Pennsauken neighbors not welcoming group home

In communities across New Jersey, a new type of home is being built: the group home, which shelters people with disabilities, people trying to kick addictions or troubled teens.  However, introducing such a home into a neighborhood is often marked by fear and resistance.  One opening in Pennsauken, serves as a case in point.

 

Homes in the Collins Tract neighborhood are by and large huge and old, unique and well-kept.  The house in question is painted a cheerful yellow, with white trim.  It’s stood empty for five years, but that’s changing. It’s being renovated to serve as a group home, and it was the subject of a town meeting recently: which was at times questioning, and contentious.

 

“How come you chose this community?” questioned one neighbor at the meeting, who didn’t give his name.  “This blue collar, tight-knit community, that you’re gonna come in and it’s going to weaken the community. There’s going to be people who the property values, I’m sure will decrease.”

 

“I can’t believe that the occupancy of our five kids would diminish property values more than the boarded-up home on the corner that no one necessarily wanted to buy or fix up, because it had been complete vandalized, and stripped,” responded Harry Marmorstein, C.E.O. of the Drenk Institute.  Drenk is a non-profit, with a mission to help people with mental health issues.  He said the kids would be five boys, ages 15-to-17.

 

“Many have have been traumatized, have emotional problems, and are being removed from their homes by a state authority,” he said.

 

So Drenk bought the house at Cove and Irving with the intent to turn it into a haven for troubled kids.  Teens, having been removed from abusive and or neglectful homes, would stay between six and seven months.

 

“This particular one is designed to help kids get stabilized as quickly as possible, and either reunite them with the family, if  it’s possible, or move them on to a more  long-term residence, such as group home,” said Marmorstein.  He said kids who move to the more permanent locations will stay there five, six or seven years.

 

Marmorstein says  the kids coming to Pennsauken are largely immature. Some might have been involved with drugs, or have lived on the street.

 

Some neighbors question if the kids will always be viewed with suspicion.  But Coralee Paige seems convinced the location is right.  “I’m just a little disappointed that my community isn’t more accepting of a chance to help children, because they still are children,” she said.

 

This type of scenario is being played out in communities across New Jersey as institutionalization fades and people with disabilities are moved into communities, many of them into group homes.  And the fact is, state and federal laws are behind institutions such as Drenk, which don’t have to announce their entrance into a neighborhood. That doesn’t sit well with neighbor John Rowan.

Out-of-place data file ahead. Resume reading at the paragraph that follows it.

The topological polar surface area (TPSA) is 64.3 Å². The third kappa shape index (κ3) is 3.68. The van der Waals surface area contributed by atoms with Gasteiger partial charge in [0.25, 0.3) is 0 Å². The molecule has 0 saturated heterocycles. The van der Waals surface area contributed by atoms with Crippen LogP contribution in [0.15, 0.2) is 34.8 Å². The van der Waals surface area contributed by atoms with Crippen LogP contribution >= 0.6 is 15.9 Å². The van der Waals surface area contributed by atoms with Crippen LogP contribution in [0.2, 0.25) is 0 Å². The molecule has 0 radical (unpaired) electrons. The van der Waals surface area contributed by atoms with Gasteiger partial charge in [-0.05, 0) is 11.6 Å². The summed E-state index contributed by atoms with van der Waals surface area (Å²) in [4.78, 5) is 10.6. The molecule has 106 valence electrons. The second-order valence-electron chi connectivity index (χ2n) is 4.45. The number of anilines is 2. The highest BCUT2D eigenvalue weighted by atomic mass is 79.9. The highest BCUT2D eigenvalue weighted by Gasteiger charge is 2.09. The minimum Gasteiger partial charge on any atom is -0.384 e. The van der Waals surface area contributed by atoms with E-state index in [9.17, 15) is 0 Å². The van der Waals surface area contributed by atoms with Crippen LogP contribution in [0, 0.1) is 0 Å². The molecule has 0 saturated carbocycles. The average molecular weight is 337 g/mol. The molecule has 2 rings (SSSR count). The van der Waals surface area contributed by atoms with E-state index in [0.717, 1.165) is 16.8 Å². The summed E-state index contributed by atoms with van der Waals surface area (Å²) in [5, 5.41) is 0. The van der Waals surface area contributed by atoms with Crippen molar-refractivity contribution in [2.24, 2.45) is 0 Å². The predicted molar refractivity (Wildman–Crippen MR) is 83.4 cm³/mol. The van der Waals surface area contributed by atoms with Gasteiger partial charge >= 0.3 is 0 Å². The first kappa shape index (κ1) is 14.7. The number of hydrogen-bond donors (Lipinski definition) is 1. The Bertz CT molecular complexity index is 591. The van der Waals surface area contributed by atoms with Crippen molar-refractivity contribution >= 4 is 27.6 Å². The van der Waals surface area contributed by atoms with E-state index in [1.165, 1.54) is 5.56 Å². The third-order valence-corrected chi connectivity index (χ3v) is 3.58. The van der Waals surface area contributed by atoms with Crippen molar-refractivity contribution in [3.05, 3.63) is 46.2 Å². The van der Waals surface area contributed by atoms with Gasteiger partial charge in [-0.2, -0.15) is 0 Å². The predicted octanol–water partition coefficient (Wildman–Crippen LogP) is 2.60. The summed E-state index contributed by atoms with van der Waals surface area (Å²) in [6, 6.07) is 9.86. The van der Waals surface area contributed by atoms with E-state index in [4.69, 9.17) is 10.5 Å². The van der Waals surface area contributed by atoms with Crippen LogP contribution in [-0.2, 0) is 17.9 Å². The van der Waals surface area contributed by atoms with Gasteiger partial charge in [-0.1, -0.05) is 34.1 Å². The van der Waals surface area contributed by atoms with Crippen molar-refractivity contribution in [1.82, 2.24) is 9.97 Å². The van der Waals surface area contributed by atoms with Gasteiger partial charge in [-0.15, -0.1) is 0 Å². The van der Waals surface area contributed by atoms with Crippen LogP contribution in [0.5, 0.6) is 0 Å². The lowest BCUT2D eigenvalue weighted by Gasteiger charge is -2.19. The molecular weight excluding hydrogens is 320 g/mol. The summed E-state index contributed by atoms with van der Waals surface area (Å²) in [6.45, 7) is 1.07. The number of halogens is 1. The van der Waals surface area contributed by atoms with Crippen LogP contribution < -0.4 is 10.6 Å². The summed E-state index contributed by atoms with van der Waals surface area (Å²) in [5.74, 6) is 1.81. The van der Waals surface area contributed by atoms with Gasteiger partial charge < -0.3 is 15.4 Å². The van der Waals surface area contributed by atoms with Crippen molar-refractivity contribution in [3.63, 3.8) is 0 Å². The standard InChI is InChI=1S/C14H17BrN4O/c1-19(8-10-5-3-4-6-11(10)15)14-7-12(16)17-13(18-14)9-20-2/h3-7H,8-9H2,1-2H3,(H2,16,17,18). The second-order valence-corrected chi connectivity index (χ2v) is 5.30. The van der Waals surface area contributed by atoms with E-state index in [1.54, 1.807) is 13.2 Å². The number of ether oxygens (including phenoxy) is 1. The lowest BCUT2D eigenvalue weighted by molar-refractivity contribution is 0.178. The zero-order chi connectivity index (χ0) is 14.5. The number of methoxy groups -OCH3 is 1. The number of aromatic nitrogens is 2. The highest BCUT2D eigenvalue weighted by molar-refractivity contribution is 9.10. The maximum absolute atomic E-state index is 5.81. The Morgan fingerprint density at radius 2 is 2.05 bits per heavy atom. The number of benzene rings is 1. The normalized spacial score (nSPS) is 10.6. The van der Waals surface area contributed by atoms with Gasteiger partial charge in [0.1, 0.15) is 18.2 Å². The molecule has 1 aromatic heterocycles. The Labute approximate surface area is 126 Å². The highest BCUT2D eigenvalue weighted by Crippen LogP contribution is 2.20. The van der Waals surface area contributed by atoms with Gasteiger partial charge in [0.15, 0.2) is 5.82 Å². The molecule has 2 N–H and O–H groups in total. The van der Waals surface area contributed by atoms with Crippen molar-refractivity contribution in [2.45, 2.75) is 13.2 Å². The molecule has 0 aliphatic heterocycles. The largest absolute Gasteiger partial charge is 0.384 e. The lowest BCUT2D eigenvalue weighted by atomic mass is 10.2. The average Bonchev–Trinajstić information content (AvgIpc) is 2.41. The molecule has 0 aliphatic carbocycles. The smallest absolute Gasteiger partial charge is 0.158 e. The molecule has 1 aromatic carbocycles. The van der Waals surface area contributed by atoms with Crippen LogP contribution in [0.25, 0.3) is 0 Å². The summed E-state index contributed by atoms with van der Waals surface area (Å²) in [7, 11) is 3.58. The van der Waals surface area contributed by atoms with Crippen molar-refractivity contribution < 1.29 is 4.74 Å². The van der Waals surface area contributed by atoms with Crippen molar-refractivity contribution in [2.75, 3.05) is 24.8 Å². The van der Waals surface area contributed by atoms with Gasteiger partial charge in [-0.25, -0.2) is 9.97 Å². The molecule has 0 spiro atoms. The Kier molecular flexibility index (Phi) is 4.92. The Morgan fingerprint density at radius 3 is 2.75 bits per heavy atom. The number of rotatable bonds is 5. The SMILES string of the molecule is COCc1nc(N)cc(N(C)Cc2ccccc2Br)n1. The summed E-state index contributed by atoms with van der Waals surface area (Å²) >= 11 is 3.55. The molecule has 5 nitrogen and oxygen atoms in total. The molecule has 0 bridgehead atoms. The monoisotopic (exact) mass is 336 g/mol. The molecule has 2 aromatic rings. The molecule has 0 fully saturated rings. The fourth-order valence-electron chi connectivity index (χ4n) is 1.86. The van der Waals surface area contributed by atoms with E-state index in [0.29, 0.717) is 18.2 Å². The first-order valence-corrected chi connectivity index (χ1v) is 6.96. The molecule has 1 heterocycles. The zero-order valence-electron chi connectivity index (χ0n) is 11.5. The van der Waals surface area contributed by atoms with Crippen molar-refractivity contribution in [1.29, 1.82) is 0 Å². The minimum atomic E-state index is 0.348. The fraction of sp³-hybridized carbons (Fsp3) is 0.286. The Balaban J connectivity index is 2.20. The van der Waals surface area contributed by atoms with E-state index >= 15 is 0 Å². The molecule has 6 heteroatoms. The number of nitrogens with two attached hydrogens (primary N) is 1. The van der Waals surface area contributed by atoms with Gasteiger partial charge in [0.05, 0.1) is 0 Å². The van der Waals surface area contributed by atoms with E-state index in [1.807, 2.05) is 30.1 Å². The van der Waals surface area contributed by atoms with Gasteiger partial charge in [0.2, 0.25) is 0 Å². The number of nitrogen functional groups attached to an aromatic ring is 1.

“If on that corner, if somebody wanted to come in and open up a strip club, we as neighbors would have law on our side to be able to prevent that. But in this case, ultimately, there’s no law that would allow us as neighbors, to protect our own property values?” he asked at the hearing.  Pennsauken Mayor Rick Taylor confirmed that neighbors don’t have the power to block the group home.

 

Paul Hoyle is upset because neighbors weren’t notified.  “Why were you afraid to come to us, and tell us what you wanted to do? We’re actually a very reasonable town, a reasonable neighborhood.”

 

Drenk’s Marmorstein responds: “Because in my experience over the last 30 years,  before the state changed the law, every time that  we went to a community to ask for permission to open,  they said ‘no.’”

 

According to the New Jersey Department of Children and Families website, studies show, overwhelmingly,  that these homes do not significantly impact property values.  However, Diane Streichert, head of the Burlington-Camden Association of Realtors, says perception is everything.  When the perception is there that this would be a problem, people will consider it a problem, whether it is or isn’t. That perception could narrow the field of prospective buyers.

 

Meantime, Marmorstein is trying to assuage fears, emphasizing that trained staff will be at the house at all times.  “Actually, there’ll be two people awake, 24 hours a day, seven days a week–including holidays,” he said.

 

And inside the home, kids badly in need of structure and caring, will have the experience of getting up in the morning, having breakfast, off to school, and then, like any other kid, they’ll have to hit the books.

 

So, as the house on Cove road opens as a group home, Marmorstein makes a last plea to the neighborhood: “Kids deserve a place, kids deserve a chance, and it’s a good thing that we’re offering that for them.”

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